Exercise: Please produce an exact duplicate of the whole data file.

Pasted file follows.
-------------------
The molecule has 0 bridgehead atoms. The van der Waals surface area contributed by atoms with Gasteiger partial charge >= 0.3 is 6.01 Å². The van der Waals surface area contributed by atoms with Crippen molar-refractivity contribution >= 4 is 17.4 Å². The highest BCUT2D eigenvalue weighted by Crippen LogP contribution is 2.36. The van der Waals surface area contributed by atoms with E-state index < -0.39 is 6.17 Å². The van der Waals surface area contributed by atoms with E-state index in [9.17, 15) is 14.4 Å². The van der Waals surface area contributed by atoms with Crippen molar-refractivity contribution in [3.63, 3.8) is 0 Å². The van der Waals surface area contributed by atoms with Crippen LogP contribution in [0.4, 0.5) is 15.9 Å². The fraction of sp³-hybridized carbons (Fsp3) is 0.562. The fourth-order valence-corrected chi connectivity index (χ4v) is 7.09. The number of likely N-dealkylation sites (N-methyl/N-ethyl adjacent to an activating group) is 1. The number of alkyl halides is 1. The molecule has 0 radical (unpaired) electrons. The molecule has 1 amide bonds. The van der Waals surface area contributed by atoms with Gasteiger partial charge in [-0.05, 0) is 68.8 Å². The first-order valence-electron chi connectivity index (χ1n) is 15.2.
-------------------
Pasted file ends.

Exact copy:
The molecule has 0 bridgehead atoms. The van der Waals surface area contributed by atoms with Gasteiger partial charge >= 0.3 is 6.01 Å². The van der Waals surface area contributed by atoms with Crippen molar-refractivity contribution >= 4 is 17.4 Å². The highest BCUT2D eigenvalue weighted by Crippen LogP contribution is 2.36. The van der Waals surface area contributed by atoms with E-state index < -0.39 is 6.17 Å². The van der Waals surface area contributed by atoms with E-state index in [9.17, 15) is 14.4 Å². The van der Waals surface area contributed by atoms with Crippen molar-refractivity contribution in [3.63, 3.8) is 0 Å². The van der Waals surface area contributed by atoms with Crippen LogP contribution in [0.4, 0.5) is 15.9 Å². The fraction of sp³-hybridized carbons (Fsp3) is 0.562. The fourth-order valence-corrected chi connectivity index (χ4v) is 7.09. The number of likely N-dealkylation sites (N-methyl/N-ethyl adjacent to an activating group) is 1. The number of alkyl halides is 1. The molecule has 0 radical (unpaired) electrons. The molecule has 1 amide bonds. The van der Waals surface area contributed by atoms with Gasteiger partial charge in [-0.05, 0) is 68.8 Å². The first-order valence-electron chi connectivity index (χ1n) is 15.2.